Is it right to blame all the changes on the test audiences? The bottom line is that these amendments mean that rather than focusing on a fallen idol setting out to free humanity from god-like tyranny, he instead becomes a servant of the very evil he set out to oppose. It’s a fundamental change in the core of the movie, and dare I say fits in with the current waves of mainstream propaganda setting out to belittle those trying to raise awareness of the ‘Big Brother’ society that is globally being brought into being. Don’t resist, join your masters rather than fighting for a just cause – and don’t ever suggest that humans are just as important as the gods! Probably not something a test audience would consider...

Of course, you’re totally at liberty to say that ‘it’s only a movie’. However, these sorts of things interact with us at a subconscious level, so we’re not aware of how they have an effect on our value systems and beliefs.  Much like the plot of “Clash of the Titans”, mankind of the 21st Century is at a crucial turning point – freedom or tyranny await ahead, following the decisions we take in the here-and-now. If nothing else, this movie can certainly act as a focus for such talking points.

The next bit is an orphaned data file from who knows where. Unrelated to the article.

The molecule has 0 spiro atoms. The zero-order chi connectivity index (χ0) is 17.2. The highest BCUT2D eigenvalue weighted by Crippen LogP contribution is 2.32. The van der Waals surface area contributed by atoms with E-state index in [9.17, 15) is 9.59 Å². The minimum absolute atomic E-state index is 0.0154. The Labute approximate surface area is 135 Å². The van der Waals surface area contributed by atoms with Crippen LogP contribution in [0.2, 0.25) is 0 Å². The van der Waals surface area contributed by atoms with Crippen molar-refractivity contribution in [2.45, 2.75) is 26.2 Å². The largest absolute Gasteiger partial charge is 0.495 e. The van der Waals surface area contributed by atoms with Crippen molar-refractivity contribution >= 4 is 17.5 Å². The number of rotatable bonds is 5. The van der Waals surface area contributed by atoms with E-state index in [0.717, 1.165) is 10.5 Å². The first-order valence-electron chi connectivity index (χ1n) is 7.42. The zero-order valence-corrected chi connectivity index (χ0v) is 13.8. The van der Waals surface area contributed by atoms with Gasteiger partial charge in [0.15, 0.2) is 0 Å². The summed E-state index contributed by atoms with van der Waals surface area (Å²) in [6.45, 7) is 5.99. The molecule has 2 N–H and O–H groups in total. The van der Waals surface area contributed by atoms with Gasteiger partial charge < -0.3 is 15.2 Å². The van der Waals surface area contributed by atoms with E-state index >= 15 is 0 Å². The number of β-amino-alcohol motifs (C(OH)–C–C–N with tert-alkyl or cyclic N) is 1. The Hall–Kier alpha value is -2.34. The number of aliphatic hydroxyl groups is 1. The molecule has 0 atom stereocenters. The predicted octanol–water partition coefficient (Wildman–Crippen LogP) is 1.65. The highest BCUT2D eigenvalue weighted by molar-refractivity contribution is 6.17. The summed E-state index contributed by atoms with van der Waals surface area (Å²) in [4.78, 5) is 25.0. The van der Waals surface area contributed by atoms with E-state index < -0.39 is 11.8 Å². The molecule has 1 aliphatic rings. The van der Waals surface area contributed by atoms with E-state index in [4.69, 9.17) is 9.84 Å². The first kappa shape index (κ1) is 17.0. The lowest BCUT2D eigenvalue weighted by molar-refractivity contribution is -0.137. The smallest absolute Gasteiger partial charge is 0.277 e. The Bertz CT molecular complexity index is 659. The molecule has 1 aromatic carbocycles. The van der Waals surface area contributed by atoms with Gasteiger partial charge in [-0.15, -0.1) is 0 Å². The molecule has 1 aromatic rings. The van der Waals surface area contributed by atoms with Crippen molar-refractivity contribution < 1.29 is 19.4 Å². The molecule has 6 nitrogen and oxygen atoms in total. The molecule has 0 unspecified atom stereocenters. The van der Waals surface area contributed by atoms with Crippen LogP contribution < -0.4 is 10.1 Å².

“Clash of the Titans” is out now, with a running time of 106 minutes approx, and a ‘12’ Certificate. It retails on Blu-ray with a RRP £26.99, DVD RRP of £19.99, and On Demand and via Digital Download from Warner Home Video. Alternatively, support this website and get it for less at    



  • Deleted Scenes



  • Deleted Scenes
  • Maximum Movie Mode includes feature length picture-in-picture plus the following focus points: Clash of the Titans TV Special; Sam Worthington is Perseus; Creating Medusa; The Kraken; Calibos; Zeus; Tenerife: A Continent on an Island; Scorpioch; Actors and Their Stunts; Wales: A Beautiful Scarred Landscape; Hades.



As per the 2 Disc DVD, but with the following additional features:

  • Sam Worthington: An Action Hero For the Ages
  • Alternate Ending


Last modified on Thursday, 10 May 2012 16:37